Interestingly, while it went on to be a hit in Australia (a market long noted for the dryness of its wit), it fell notably short of the success that, for instance, Dangermouse has in the States despite similar premises. Perhaps the idea of the American audience liking winners, and the Brit audience preferring – especially in comedy – its protagonists to be losers, or at least a bit useless, comes into play here: Dangermouse, for all the comic ineptitude in his world, at least comes across as a real hero, compared to Bananaman’s clueless klutz.
The world, but most especially the imaginations of a generation of British youngsters, was marinated in banana-flavoured silliness for three series, a round 40 episodes in total, sealing Bananaman’s combination of wit, winking and paradigm-inverting humour into the collective memories that would go on to pepper the 90s and early 21st century with witty, upside-down and back-to-front takes on anything geeky that was popular – from vampires to zombies to demons, oh my. Bananaman was part of that movement of sacred cow-slaughtering that stopped geeks taking themselves and their obsessions too seriously (yes, really – imagine what we’d be like without a sense of humour!). But that was by no means the end – Bananaman went back to two dimensions as though nothing had happened, and continued to expand his own comic universe – the strip still runs in the digital version of The Dandy and the print version of The Beano, proving that Bananaman, like Dennis the Menace, Minnie the Minx and the Bash Street Kids, has truly superhuman staying power in the comic-book world.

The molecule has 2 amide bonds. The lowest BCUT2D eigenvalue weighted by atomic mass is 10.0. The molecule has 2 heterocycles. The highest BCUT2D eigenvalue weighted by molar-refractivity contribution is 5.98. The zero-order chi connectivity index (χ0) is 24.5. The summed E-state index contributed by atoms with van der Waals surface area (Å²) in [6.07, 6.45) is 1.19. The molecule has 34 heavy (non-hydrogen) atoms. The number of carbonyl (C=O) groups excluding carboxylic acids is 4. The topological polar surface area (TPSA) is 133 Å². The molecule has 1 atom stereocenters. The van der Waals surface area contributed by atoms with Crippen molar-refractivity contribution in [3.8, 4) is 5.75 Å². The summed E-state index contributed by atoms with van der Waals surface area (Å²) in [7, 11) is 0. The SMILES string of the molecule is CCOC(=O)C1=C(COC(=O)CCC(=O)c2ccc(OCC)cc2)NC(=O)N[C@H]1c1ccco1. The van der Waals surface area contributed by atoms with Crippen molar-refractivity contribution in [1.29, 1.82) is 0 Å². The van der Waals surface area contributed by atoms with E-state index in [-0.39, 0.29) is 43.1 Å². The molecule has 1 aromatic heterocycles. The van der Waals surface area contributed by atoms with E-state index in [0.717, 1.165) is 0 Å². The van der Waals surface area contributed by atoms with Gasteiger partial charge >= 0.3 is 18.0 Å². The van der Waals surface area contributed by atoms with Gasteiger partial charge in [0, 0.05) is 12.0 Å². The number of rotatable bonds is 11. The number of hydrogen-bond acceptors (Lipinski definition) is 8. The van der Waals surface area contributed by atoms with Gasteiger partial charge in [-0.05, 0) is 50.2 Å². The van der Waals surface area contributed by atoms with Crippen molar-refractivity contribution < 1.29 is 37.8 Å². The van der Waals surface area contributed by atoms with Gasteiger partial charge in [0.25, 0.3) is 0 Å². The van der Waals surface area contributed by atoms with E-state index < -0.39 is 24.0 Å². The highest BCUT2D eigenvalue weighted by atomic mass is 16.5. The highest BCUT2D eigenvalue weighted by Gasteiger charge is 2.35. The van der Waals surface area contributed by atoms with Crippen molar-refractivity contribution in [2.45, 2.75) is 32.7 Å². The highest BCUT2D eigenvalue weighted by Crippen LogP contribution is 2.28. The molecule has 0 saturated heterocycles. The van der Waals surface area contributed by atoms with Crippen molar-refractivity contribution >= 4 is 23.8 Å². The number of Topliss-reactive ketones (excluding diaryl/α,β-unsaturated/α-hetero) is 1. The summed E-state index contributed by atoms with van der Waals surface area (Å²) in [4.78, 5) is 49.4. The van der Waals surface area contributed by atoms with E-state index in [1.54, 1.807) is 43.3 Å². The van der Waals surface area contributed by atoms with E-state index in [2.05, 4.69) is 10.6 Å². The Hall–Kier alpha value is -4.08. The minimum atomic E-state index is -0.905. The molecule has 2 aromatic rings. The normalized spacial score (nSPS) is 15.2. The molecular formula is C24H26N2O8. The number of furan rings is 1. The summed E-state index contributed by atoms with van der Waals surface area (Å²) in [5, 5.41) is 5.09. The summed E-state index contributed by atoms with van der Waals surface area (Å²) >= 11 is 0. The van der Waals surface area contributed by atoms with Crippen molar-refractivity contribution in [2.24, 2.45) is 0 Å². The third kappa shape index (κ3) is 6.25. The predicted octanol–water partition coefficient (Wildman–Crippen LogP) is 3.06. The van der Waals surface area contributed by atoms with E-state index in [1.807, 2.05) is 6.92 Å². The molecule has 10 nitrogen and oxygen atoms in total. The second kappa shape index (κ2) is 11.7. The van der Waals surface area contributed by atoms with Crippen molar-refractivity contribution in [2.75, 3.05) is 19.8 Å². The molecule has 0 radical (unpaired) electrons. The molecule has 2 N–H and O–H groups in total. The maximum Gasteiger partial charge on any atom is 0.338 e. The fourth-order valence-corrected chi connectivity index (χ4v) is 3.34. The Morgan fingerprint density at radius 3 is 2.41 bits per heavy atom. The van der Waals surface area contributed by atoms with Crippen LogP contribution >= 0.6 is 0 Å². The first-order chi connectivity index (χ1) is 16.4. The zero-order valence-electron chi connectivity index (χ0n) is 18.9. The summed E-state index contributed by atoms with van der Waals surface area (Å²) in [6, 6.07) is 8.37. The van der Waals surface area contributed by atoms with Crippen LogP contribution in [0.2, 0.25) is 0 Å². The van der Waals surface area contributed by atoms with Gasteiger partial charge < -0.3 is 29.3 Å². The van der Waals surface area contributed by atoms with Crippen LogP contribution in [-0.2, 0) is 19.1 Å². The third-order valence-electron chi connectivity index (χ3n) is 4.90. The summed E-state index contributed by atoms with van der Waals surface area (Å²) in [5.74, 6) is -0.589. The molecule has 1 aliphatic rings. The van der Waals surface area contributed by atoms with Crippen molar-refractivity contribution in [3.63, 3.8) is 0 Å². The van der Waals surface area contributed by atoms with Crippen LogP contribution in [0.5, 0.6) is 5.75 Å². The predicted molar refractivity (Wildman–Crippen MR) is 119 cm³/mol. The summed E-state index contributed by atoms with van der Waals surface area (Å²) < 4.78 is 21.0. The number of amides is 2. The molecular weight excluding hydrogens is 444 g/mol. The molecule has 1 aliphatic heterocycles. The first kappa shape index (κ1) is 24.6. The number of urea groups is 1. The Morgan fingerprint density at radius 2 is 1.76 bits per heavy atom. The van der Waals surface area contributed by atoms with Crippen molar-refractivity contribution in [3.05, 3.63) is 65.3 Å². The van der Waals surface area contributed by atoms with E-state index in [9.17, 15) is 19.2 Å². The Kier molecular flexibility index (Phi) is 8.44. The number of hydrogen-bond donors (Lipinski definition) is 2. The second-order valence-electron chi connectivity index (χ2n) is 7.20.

And so we turn our eyes to the future, and the mooted Bananaman movie. As we said at the start, the website of the movie currently holds just a tease – no news of casting, premise, storyboards etc has yet been released. So – geeks of a certain age and a sarcastic, banana- shaped sense of humour – who would be your ideal 21st century Bananaman? Who would your choice be to direct the Bananamovie? What should the Big Bananabad be? And – more seriously – how should Bananaman be revamped to ensure it stays true to the original, and yet works for a broader, worldwide audience.
You talk amongst yourselves. I’ll be over in the corner. Oh look…a banana. I could just go for a banana right about now…
Tony Fyler lives in a cave of wall-to-wall DVDs and Blu-Rays somewhere fairly
nondescript in Wales, and never goes out to meet the "Real People". Who,
Torchwood, Sherlock, Blake, Treks, Star Wars, obscure stuff from the
70s and 80s and comedy from the dawn of time mean he never has to. By
runs an editing house, largely as an
excuse not to have to work for a living. He's currently writing a Book.
With Pages and everything. Follow his progress at FylerWrites.co.uk